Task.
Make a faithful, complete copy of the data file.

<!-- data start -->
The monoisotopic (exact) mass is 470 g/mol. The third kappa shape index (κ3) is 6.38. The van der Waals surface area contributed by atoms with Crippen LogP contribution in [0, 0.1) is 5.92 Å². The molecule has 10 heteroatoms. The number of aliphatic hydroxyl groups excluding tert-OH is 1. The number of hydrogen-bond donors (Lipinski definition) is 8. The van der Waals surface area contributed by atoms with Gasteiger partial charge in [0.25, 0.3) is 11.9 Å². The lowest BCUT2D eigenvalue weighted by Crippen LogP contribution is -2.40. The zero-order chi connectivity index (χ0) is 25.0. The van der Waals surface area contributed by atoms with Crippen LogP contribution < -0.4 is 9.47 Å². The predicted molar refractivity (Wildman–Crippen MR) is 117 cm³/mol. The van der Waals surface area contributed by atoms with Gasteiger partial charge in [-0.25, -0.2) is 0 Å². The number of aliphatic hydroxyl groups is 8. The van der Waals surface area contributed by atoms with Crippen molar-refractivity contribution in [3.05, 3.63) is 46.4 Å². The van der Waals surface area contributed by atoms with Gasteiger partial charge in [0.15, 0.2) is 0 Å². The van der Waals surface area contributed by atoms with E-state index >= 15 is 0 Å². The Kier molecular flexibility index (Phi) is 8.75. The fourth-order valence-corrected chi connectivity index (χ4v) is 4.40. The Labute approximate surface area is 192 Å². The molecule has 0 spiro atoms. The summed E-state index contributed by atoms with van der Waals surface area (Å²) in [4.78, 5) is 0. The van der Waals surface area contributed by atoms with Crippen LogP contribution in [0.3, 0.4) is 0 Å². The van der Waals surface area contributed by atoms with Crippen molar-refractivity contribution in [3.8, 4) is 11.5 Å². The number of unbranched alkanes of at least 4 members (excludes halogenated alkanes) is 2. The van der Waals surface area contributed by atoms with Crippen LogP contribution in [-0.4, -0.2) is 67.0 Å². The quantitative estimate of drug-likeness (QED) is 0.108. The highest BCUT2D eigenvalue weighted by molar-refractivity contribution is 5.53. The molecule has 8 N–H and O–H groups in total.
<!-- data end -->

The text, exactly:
The monoisotopic (exact) mass is 470 g/mol. The third kappa shape index (κ3) is 6.38. The van der Waals surface area contributed by atoms with Crippen LogP contribution in [0, 0.1) is 5.92 Å². The molecule has 10 heteroatoms. The number of aliphatic hydroxyl groups excluding tert-OH is 1. The number of hydrogen-bond donors (Lipinski definition) is 8. The van der Waals surface area contributed by atoms with Gasteiger partial charge in [0.25, 0.3) is 11.9 Å². The lowest BCUT2D eigenvalue weighted by Crippen LogP contribution is -2.40. The zero-order chi connectivity index (χ0) is 25.0. The van der Waals surface area contributed by atoms with Crippen LogP contribution < -0.4 is 9.47 Å². The predicted molar refractivity (Wildman–Crippen MR) is 117 cm³/mol. The van der Waals surface area contributed by atoms with Gasteiger partial charge in [-0.25, -0.2) is 0 Å². The number of aliphatic hydroxyl groups is 8. The van der Waals surface area contributed by atoms with Crippen molar-refractivity contribution in [3.05, 3.63) is 46.4 Å². The van der Waals surface area contributed by atoms with Gasteiger partial charge in [0.15, 0.2) is 0 Å². The van der Waals surface area contributed by atoms with E-state index >= 15 is 0 Å². The Kier molecular flexibility index (Phi) is 8.75. The fourth-order valence-corrected chi connectivity index (χ4v) is 4.40. The Labute approximate surface area is 192 Å². The molecule has 0 spiro atoms. The summed E-state index contributed by atoms with van der Waals surface area (Å²) in [4.78, 5) is 0. The van der Waals surface area contributed by atoms with Crippen LogP contribution in [0.3, 0.4) is 0 Å². The van der Waals surface area contributed by atoms with Crippen molar-refractivity contribution in [3.8, 4) is 11.5 Å². The number of unbranched alkanes of at least 4 members (excludes halogenated alkanes) is 2. The van der Waals surface area contributed by atoms with Crippen LogP contribution in [-0.4, -0.2) is 67.0 Å². The quantitative estimate of drug-likeness (QED) is 0.108. The highest BCUT2D eigenvalue weighted by molar-refractivity contribution is 5.53. The molecule has 8 N–H and O–H groups in total.